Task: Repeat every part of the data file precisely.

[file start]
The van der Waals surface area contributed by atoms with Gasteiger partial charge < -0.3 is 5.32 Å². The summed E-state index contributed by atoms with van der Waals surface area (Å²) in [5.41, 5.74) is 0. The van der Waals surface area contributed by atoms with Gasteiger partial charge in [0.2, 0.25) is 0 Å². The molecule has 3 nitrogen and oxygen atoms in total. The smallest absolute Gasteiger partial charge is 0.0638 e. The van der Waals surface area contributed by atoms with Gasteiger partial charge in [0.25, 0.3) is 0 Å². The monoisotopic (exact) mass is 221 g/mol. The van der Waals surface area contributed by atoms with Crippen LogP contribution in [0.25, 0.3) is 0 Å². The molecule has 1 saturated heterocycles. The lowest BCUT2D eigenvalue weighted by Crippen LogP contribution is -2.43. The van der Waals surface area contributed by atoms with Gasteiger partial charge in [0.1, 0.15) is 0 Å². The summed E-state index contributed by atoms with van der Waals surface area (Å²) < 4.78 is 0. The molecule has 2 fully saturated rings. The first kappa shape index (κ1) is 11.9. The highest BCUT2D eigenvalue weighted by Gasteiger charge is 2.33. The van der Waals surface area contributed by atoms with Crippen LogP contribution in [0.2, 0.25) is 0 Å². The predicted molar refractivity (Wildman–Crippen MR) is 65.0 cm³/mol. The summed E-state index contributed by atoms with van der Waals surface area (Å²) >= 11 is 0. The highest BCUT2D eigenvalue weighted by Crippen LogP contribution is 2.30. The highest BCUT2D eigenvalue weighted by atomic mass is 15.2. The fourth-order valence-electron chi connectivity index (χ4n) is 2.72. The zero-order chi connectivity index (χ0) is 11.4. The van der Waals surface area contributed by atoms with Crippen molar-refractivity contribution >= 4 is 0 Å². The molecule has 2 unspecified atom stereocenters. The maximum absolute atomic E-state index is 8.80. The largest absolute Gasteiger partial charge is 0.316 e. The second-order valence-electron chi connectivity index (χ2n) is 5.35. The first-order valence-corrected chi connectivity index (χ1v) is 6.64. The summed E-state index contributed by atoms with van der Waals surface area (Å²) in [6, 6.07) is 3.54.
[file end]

The van der Waals surface area contributed by atoms with Gasteiger partial charge < -0.3 is 5.32 Å². The summed E-state index contributed by atoms with van der Waals surface area (Å²) in [5.41, 5.74) is 0. The van der Waals surface area contributed by atoms with Gasteiger partial charge in [0.2, 0.25) is 0 Å². The molecule has 3 nitrogen and oxygen atoms in total. The smallest absolute Gasteiger partial charge is 0.0638 e. The van der Waals surface area contributed by atoms with Gasteiger partial charge in [0.25, 0.3) is 0 Å². The monoisotopic (exact) mass is 221 g/mol. The van der Waals surface area contributed by atoms with Crippen LogP contribution in [0.25, 0.3) is 0 Å². The molecule has 1 saturated heterocycles. The lowest BCUT2D eigenvalue weighted by Crippen LogP contribution is -2.43. The van der Waals surface area contributed by atoms with Gasteiger partial charge in [0.1, 0.15) is 0 Å². The summed E-state index contributed by atoms with van der Waals surface area (Å²) < 4.78 is 0. The molecule has 2 fully saturated rings. The first kappa shape index (κ1) is 11.9. The highest BCUT2D eigenvalue weighted by Gasteiger charge is 2.33. The van der Waals surface area contributed by atoms with Crippen LogP contribution in [0.2, 0.25) is 0 Å². The predicted molar refractivity (Wildman–Crippen MR) is 65.0 cm³/mol. The summed E-state index contributed by atoms with van der Waals surface area (Å²) >= 11 is 0. The highest BCUT2D eigenvalue weighted by Crippen LogP contribution is 2.30. The highest BCUT2D eigenvalue weighted by atomic mass is 15.2. The fourth-order valence-electron chi connectivity index (χ4n) is 2.72. The zero-order chi connectivity index (χ0) is 11.4. The van der Waals surface area contributed by atoms with Crippen molar-refractivity contribution >= 4 is 0 Å². The molecule has 2 unspecified atom stereocenters. The maximum absolute atomic E-state index is 8.80. The largest absolute Gasteiger partial charge is 0.316 e. The second-order valence-electron chi connectivity index (χ2n) is 5.35. The first-order valence-corrected chi connectivity index (χ1v) is 6.64. The summed E-state index contributed by atoms with van der Waals surface area (Å²) in [6, 6.07) is 3.54.